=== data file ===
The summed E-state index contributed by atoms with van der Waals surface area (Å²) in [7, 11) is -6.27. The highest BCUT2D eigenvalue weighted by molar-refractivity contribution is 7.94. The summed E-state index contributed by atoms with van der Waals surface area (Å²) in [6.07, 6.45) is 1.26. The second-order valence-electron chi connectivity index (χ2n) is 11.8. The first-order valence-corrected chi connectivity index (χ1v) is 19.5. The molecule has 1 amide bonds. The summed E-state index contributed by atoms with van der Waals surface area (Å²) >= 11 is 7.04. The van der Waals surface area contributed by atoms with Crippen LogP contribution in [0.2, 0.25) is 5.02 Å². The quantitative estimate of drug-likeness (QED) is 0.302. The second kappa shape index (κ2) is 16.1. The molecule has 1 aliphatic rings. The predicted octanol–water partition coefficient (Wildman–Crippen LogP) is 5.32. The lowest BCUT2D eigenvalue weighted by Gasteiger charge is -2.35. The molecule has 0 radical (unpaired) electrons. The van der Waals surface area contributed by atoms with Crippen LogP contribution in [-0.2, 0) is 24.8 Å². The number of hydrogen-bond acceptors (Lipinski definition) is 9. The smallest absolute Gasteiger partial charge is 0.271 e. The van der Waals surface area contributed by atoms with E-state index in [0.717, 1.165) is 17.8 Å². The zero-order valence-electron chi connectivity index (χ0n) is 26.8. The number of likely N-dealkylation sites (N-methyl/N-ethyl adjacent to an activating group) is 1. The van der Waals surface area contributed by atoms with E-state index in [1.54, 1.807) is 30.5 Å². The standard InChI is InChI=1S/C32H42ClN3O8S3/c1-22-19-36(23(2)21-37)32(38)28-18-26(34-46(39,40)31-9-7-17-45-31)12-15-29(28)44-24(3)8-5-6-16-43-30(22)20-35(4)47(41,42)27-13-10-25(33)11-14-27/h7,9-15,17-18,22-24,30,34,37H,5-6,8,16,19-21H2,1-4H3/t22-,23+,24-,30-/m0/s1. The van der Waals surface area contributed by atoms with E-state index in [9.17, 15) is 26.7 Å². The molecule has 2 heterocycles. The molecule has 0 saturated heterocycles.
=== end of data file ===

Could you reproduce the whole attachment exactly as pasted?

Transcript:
The summed E-state index contributed by atoms with van der Waals surface area (Å²) in [7, 11) is -6.27. The highest BCUT2D eigenvalue weighted by molar-refractivity contribution is 7.94. The summed E-state index contributed by atoms with van der Waals surface area (Å²) in [6.07, 6.45) is 1.26. The second-order valence-electron chi connectivity index (χ2n) is 11.8. The first-order valence-corrected chi connectivity index (χ1v) is 19.5. The molecule has 1 amide bonds. The summed E-state index contributed by atoms with van der Waals surface area (Å²) >= 11 is 7.04. The van der Waals surface area contributed by atoms with Crippen LogP contribution in [0.2, 0.25) is 5.02 Å². The quantitative estimate of drug-likeness (QED) is 0.302. The second kappa shape index (κ2) is 16.1. The molecule has 1 aliphatic rings. The predicted octanol–water partition coefficient (Wildman–Crippen LogP) is 5.32. The lowest BCUT2D eigenvalue weighted by Gasteiger charge is -2.35. The molecule has 0 radical (unpaired) electrons. The van der Waals surface area contributed by atoms with Crippen LogP contribution in [-0.2, 0) is 24.8 Å². The number of hydrogen-bond acceptors (Lipinski definition) is 9. The smallest absolute Gasteiger partial charge is 0.271 e. The van der Waals surface area contributed by atoms with E-state index in [0.717, 1.165) is 17.8 Å². The zero-order valence-electron chi connectivity index (χ0n) is 26.8. The number of likely N-dealkylation sites (N-methyl/N-ethyl adjacent to an activating group) is 1. The van der Waals surface area contributed by atoms with E-state index in [1.54, 1.807) is 30.5 Å². The standard InChI is InChI=1S/C32H42ClN3O8S3/c1-22-19-36(23(2)21-37)32(38)28-18-26(34-46(39,40)31-9-7-17-45-31)12-15-29(28)44-24(3)8-5-6-16-43-30(22)20-35(4)47(41,42)27-13-10-25(33)11-14-27/h7,9-15,17-18,22-24,30,34,37H,5-6,8,16,19-21H2,1-4H3/t22-,23+,24-,30-/m0/s1. The van der Waals surface area contributed by atoms with E-state index in [9.17, 15) is 26.7 Å². The molecule has 2 heterocycles. The molecule has 0 saturated heterocycles.